Math Needs to be a Talkative Experience, Technology Helps Facilitate…

Math is not how I remember it from my childhood; the ‘drill and kill’ memorization of facts. In my middle school, we are starting to implement the Math Workshop Model a method of teaching math with components consisting of (but not limited to) mini lessons, centers, etc. — and a feature called the Number Sense Routine. From my understanding, this is to have students talk more about math; their thinking/rationalizing process and to use terminology in their daily math vocabulary.

But I thought you’re the tech coach…

In one of my sixth grade classes, I asked if I could come in and try a tech tool with the students to help facilitate discussion. I wanted to utilize Edji (which I heard on a podcast stands for “Educational Emoji“)!

This was my procedures:

  • I reached out to the teacher and collaborated on a type of Number Sense Routine where the students were shown four choices and must select which one didn’t belong. We agreed to x-13(x+2)x2, and 4-2y.
  • Taking the image of the four choices, I uploaded it to Edji with the directions, “Which one doesn’t belong?” This prompt was linked & posted in their Google Classroom Stream.
  • The students silently clicked on the square they felt didn’t belong and entered text stating why it should be removed from the group.
  • I then activated Edji’s feature, ‘heat vision’, where the students could then see everyones’ responses (pictured below).
  • After they explored the responses, the students then got into groups based on their answer. This was when I provided the twist, they needed to come up with an argument as to why their square should stay.
  • A speaker for the group was selected. They came to a central table with me. Each shared their group’s conclusion and I selected which possibility [x-13(x+2)x2, or 4-2y] would be removed. I used this opportunity to listen for terminology, examples included:
    • “My expression uses the distributive property of math”
    • “My variable is an ‘x’ like the majority of the choices”
  • Unfortunately, I had to select 4-2y because their argument contained no terminology.

What I loved about this activity was two-fold. First, students had to select a possibility without peer pressure (Edji allowed for each voice to be heard without any influencing), forcing them to have to create their own conclusions. Second, it gave me a quick insight into my groups before they came together. Even though ‘heat vision’ wasn’t turned on for the students, yet, in my dashboard, I could see all responses. I find, especially in middle school, students are afraid of sharing their thinking out loud because they don’t know if their peers will accept or reject their thinking; which to the middle school mind means that they are accepted or rejected.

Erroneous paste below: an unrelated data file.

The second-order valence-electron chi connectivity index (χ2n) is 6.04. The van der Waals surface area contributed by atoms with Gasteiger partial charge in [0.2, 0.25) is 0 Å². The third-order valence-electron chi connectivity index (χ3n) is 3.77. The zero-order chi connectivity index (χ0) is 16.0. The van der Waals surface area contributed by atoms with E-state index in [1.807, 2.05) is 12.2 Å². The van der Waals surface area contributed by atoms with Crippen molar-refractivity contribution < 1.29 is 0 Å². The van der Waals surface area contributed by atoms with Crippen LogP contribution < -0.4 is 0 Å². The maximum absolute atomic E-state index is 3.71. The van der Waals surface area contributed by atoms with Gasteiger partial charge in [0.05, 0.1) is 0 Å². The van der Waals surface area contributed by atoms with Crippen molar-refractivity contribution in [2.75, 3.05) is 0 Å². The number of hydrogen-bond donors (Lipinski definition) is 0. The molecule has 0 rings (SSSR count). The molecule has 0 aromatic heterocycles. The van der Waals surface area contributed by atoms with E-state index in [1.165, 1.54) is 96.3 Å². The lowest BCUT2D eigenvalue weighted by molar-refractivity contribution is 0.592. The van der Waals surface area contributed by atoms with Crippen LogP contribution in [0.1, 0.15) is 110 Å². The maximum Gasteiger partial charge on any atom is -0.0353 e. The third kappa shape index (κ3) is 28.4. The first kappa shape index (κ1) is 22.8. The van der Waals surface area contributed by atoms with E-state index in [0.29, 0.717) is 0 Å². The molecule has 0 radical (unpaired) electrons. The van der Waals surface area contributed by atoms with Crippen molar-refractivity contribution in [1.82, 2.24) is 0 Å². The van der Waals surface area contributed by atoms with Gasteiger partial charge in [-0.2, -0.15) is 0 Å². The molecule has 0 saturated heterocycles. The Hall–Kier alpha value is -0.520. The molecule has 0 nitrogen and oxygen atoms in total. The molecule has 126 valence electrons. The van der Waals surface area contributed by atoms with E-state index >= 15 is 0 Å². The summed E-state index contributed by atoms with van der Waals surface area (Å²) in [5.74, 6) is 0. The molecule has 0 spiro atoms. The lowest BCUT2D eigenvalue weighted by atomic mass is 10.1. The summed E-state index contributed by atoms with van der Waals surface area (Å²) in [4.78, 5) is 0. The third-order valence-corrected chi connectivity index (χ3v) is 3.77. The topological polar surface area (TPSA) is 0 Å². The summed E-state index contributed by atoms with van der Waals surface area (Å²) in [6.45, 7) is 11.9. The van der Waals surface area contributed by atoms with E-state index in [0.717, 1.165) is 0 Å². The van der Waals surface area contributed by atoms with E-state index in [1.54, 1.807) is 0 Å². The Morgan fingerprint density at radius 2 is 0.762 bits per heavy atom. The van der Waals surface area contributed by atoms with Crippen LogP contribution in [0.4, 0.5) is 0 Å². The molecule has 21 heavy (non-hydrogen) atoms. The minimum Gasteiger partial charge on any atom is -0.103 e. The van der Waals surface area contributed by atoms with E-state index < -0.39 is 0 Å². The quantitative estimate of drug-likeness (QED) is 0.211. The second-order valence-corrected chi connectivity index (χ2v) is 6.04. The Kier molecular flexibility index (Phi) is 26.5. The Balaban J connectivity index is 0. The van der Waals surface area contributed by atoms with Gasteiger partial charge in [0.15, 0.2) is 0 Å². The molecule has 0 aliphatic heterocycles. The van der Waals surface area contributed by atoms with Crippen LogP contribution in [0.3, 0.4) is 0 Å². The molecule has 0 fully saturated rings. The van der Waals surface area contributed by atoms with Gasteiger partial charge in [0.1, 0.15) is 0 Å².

Do you teach Math with technology? I would love to read about your experiences in the comments below.

What Can Be Gained By Asking a Question…

Let me tell you about Kelly’s class one day

One of my 6th Grade Science Teachers, Kelly Lee, was facilitating a lesson on physical and chemical changes. The question arose — is boiling an egg a physical or chemical change — the students were encourage to research that night and be prepared to discuss the following day. The class dismissed and proceeded throughout the rest of their schedule making it to another teacher’s class. Still buzzing, the teacher overheard and gave the students their thoughts. BINGO! A clash, the two teachers have differing views. So Kelly goes out and does some digging… until she finds:

Now this is great and all, but let’s get back to this post’s title… Kelly reached out and asked a question.

Setting the stage for an awesome experience

When was the last time you spoke to a professor on the other side of the country who’s in charge of their own lab? If you ask me, I would tell you January 31st 2019. That’s because Kelly tracked down Professor Gregory Weiss from UCIrvine’s Department of Chemistry and asked the crucial question, would you speak with my students?

Professor Weiss agreed — Skype was selected as the preferred platform — Arrangements were made with myself and the district’s IT department to get everything setup — Students were offered the chance to participate by signing up through a Google Form.

What an engaging opportunity! Professor Weiss knew just how to explain the science to his audience. His enthusiasm for what he does was infectious. Also, I must give it to the students who stepped up during the Q&A to ask great questions.

Before you go…

It’s funny sometimes how things have such amazing timing. Just prior to being brought into the loop on the above experience, I was listening to an episode of Jake Miller‘s EduDuctTape Podcast where he had on his first guest, Ann Radefeld. During the episode, Jake and Ann discuss ways to connect with a global community and participate in virtual field trips. Jake shared a fantastic resource with the listeners: SKYPE A SCIENTIST, a site which tries to connect classrooms to scientists. You can listen more about it in the episode:

Have you ever had a virtual guest in your classroom? I would love to read about it in the comments below.

Flipping the Learning by Starting with a Question… and a Bonus!

My instructional practice question for you is this, why spend class time teaching the features of a product rather than your content or providing time for researching?